epiH Search

CLOSE



Epidemiol Health > Volume 37; 2015 > Article
Kim, Ki, Cho, Sung, Hong, Cheong, Kim, Lee, Lee, Lee, Park, Kim, and Choi: Epidemiologic features of the first MERS outbreak in Korea: focus on Pyeongtaek St. Mary’s Hospital

Abstract

OBJECTIVES:

This study investigated the epidemiologic features of the confirmed cases of Middle East Respiratory Syndrome (MERS) in Pyeongtaek St. Mary’s Hospital, where the outbreak first began, in order to identify lessons relevant for the prevention and control of future outbreaks.

METHODS:

The patients’ clinical symptoms and test results were collected from their medical records. The caregivers of patients were identified by phone calls.

RESULTS:

After patient zero (case #1) was admitted to Pyeongtaek St. Mary’s Hospital (May 15-May 17), an outbreak occurred, with 36 cases between May 18 and June 4, 2015. Six patients died (fatality rate, 16.7%). Twenty-six cases occurred in the first-generation, and 10 in the second-generation. The median incubation period was five days, while the median period from symptom onset to death was 12.5 days. While the total attack rate was 3.9%, the attack rate among inpatients was 7.6%, and the inpatients on the eighth floor, where patient zero was hospitalized, had an 18.6% attack rate. In contrast, caregivers and medical staff showed attack rates of 3.3% and 1.1%, respectively.

CONCLUSIONS:

The attack rates were higher than those of the previous outbreaks in other countries. The outbreak spread beyond Pyeongtaek St. Mary’s Hospital when four of the patients were moved to other hospitals without appropriate quarantine. The best method of preventing future outbreaks is to overcome the vulnerabilities observed in this outbreak, such as ward crowding, patient migration without appropriate data sharing, and the lack of an initial broad quarantine.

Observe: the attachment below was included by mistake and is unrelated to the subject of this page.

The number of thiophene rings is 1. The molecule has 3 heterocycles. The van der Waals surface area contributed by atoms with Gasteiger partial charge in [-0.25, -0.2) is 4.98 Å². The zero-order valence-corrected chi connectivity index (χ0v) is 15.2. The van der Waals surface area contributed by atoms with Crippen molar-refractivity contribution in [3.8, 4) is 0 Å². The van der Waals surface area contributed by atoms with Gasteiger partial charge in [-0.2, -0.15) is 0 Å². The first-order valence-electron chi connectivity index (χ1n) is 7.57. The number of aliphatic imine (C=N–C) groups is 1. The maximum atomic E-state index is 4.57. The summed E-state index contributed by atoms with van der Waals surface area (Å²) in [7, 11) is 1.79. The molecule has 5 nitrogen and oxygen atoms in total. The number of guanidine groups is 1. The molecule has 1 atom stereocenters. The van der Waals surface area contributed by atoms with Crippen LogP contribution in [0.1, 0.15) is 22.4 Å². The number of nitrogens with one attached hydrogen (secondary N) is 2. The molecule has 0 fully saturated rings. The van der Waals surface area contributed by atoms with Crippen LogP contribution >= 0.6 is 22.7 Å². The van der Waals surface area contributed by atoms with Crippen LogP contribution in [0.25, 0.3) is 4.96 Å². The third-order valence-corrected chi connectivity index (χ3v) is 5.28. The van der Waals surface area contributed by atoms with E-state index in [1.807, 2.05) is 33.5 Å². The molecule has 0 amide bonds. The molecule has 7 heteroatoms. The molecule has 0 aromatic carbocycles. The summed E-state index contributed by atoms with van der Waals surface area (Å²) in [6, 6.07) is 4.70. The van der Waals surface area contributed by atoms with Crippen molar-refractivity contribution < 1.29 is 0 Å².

INTRODUCTION

The Middle East Respiratory Syndrome coronavirus (MERS-CoV) [1] is a positive-sense RNA virus of the coronaviridae family that was first reported in Saudi Arabia in 2012. Information about its transmission pattern is still scant. Although MERS-CoV has been shown to have a fatality rate as high as 40% [2], no medication or vaccine with proven efficacy has yet been developed. Although the first case of MERS-CoV was reported in Saudi Arabia in October 2012, nosocomial infection with MERS-CoV was reported in Jordan as early as March 2012 [3]. Thereafter, MERS-CoV has caused outbreaks of various scales in hospitals, while community-acquired infections have remained extremely rare. Although most patients with MERS-CoV have been reported in the Middle East, both before and after the outbreak in the Republic of Korea (hereafter Korea) in May 2015, the outbreak in Korea was the largest in any country other than Saudi Arabia. This outbreak made MERS-CoV an important international health issue [4]. After the first outbreak in Pyeongtaek St. Mary’s Hospital, where the patient zero was hospitalized, the outbreak spread when infected patients moved to other hospitals, resulting in an unprecedentedly large outbreak in Korea [5]. In this study, we aimed to analyze the epidemiological features of the MERS cases in Pyeongtaek St. Mary’s Hospital, where the first outbreak of MERS-CoV in Korea took place, with the goal of identifying lessons capable of helping to prevent and/or control future outbreaks.